Lastly, we investigated whether interindividual differences in fitness change were associated with changes in any of the psychosocial functioning measures, irrespective of group assignment. To this end, we performed correlations between change in VO2peak and change in well-being, perceived stress, loneliness, and time perspective, respectively, across all participants, accounting for age, sex and education.

To put our findings into perspective, we carried out a power analysis for a within-between interaction of a repeated-measures ANOVA with two time points and two groups with a total sample size of 132, an α-error probability of 0.05 and a power (1-β error probability) of 0.95. To do so, we used the G*Power toolbox3 (Faul et al., 2007) with the effect size specification f2 as in Cohen (1988), where 0.02 represents a small effect, 0.15 represents a medium effect, and 0.35 represents a large effect (Cohen, 1988).

Results

Sample Characteristics

Descriptive statistics of the sample demographics and intervention specifics per group are provided in Table 1. There were no significant differences between all non-exercisers and all exercisers in terms of age, years of education, sex, or total intervention time. Table 2 summarizes the intercorrelations between the selected psychosocial variables and covariates across all groups. Across all groups, sex was significantly negatively associated with years of education with women having fewer years of education (r = −0.307, p < 0.001) and fitness (VO2peak) at baseline (r = −0.406, p < 0.001) and at post-test (r = −0.445, p < 0.001), with men showing higher VO2peak values. At pre-test, well-being was, as expected, negatively associated with perceived stress (r = −0.396, p < 0.001) and loneliness (r = −0.265, p < 0.05), and positively associated with FTP (r = 0.525, p < 0.001). FTP was negatively associated with perceived stress (r = −0.213, p < 0.05) and loneliness (r = −0.219, p < 0.05). There were no significant associations between fitness and well-being, perceived stress, loneliness or FTP at baseline. These were also no significant group differences in fitness, well-being, perceived stress, loneliness, or FTP at baseline (all ps > 0.05). All repeated measures showed very high within-measurement correlations over time (VO2peak: r = 0.839, well-being: r = 0.733, perceived stress: r = 0.684, loneliness: r = 0.702, FTP: r = 0.760; all ps < 0.001).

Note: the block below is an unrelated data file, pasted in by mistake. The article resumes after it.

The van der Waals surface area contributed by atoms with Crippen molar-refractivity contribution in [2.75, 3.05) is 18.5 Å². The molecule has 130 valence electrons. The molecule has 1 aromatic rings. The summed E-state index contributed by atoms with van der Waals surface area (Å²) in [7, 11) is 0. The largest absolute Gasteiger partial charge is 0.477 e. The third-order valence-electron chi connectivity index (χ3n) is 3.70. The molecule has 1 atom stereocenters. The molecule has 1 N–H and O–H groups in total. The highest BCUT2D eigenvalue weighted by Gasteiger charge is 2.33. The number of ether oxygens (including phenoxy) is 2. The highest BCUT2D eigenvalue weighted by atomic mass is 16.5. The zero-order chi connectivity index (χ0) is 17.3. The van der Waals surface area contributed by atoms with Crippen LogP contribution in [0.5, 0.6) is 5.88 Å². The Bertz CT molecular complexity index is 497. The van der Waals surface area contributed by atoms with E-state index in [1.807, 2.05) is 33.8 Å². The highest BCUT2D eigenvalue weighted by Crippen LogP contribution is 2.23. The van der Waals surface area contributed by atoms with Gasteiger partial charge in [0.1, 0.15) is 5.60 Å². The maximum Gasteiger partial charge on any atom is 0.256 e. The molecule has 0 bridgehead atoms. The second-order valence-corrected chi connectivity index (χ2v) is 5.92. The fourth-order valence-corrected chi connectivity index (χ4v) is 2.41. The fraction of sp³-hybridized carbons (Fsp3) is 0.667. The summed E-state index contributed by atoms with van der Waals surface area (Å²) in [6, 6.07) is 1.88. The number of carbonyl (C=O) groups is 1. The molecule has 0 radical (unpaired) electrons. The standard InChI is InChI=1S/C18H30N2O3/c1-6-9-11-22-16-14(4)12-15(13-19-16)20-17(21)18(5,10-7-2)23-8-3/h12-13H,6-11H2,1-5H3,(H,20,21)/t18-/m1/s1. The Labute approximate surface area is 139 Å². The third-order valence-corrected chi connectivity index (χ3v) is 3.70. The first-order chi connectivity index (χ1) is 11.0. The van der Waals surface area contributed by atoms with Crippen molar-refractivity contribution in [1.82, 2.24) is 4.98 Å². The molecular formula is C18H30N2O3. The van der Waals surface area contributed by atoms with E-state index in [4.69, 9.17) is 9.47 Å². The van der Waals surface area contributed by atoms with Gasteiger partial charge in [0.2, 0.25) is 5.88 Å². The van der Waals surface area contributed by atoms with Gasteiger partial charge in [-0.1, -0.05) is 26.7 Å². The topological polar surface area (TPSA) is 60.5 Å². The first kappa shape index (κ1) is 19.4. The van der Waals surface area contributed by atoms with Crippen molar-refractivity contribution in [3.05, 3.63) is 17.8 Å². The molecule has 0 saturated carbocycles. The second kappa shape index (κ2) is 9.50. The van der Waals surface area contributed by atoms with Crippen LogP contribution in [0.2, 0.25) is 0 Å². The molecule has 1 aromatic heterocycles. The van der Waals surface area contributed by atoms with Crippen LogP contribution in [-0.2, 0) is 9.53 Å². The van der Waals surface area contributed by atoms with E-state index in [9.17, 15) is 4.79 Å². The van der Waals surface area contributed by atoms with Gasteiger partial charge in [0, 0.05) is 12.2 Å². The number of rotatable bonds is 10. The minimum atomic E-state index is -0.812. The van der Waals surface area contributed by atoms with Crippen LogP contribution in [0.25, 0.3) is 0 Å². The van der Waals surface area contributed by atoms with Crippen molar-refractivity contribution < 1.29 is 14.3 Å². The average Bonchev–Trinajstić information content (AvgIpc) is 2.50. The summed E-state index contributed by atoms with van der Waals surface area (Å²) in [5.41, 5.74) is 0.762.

TABLE 1
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Table 1. Sample descriptives and intervention specifics.

TABLE 2
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Table 2. Intercorrelations of study measures before and after the intervention across all groups.

Effect of an Exercise Intervention on Psychosocial Functioning

A two-way repeated-measures ANOVA showed a significant group-by-time interaction in fitness (VO2peak), F(1,118) = 11.29, p < 0.001, ω2 = 0.009 (see Figure 1). Similarly, a Bayesian repeated measures ANOVA indicated decisive evidence for the inclusion of the main effect of time (BFInclusion = 25514.883) and strong evidence for the inclusion of a main effect of group (BFInclusion = 21.043), as well as strong evidence (Kass and Raftery, 1995) for the inclusion of the interaction effect between group and time (BFInclusion = 59.200). Together, this shows that our at-home bicycle ergometer training intervention did improve participants’ fitness in an objective fitness measure, in comparison to a control group.

FIGURE 1
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Figure 1. A significant change over time in peak oxygen update (VO2peak) in all exercisers (displayed in blue) in comparison to all non-exercisers (displayed in red). Contrary to expectations, there was no significant time by group interactions in well-being, perceived stress, loneliness, or future time perspective. Error bars represent ± 1 standard error (SE).